The solution Twitter has taken is to barricade the walled garden, keep the valuable tweet data inside Twitter, and remove all incentives for people to move to other, similar platforms.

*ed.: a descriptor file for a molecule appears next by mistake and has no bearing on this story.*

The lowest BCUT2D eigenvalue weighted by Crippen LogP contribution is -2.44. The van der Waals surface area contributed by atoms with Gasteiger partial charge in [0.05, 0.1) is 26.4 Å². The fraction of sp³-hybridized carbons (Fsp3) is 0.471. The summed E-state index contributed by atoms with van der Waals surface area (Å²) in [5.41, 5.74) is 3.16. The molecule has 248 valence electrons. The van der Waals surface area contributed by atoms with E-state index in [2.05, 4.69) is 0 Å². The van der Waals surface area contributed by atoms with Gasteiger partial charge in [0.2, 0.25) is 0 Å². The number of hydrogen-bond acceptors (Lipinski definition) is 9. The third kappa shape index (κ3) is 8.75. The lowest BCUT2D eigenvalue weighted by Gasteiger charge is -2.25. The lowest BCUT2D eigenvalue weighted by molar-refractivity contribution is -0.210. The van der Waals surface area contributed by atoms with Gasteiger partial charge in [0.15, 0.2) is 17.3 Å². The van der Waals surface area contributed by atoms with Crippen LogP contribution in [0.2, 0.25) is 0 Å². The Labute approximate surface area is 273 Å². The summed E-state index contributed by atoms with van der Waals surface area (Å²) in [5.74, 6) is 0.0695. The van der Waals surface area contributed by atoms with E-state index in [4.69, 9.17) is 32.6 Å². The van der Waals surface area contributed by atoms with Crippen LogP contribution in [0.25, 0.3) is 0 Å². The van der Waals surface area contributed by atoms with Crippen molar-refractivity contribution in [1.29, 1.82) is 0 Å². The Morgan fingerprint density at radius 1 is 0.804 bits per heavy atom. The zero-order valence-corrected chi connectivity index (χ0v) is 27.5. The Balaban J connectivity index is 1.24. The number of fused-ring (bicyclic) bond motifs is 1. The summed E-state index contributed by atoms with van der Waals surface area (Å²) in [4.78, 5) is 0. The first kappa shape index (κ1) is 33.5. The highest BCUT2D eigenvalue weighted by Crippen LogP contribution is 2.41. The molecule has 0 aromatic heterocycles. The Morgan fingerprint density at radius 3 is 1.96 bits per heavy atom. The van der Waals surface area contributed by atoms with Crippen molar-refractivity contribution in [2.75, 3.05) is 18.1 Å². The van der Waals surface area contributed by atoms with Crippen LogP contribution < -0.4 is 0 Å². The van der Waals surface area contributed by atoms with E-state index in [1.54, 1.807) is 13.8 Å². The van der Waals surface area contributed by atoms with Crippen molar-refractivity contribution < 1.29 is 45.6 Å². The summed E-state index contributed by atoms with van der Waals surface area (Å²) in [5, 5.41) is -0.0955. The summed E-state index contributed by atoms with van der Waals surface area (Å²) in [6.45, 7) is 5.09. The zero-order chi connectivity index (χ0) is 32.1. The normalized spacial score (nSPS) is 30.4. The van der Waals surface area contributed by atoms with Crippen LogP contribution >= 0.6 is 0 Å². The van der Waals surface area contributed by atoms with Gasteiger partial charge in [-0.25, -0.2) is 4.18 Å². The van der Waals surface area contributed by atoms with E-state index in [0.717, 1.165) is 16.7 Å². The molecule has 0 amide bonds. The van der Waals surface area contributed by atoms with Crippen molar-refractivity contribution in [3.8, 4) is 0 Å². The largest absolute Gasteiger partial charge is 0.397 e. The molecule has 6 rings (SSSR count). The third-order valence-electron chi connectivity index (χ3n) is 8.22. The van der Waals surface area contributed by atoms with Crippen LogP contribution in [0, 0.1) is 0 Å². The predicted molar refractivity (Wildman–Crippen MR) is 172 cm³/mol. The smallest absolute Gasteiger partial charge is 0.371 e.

The problem with this solution is that Twitter was built on the backs of the very developers it is now blocking. It now expects those developers to continue supporting Twitter by syndicating content into its platform, but it no longer wants to provide any value to developers in return. This is an extremely dangerous position because it creates resentment in the minds of the people most likely to influence the future. When the disruptive competitor comes along – when, not if – who are the developers going to side with? And since Twitter has little value outside of its graph and contains only shortly-lived, ephemeral content, where the developers go, the users will follow.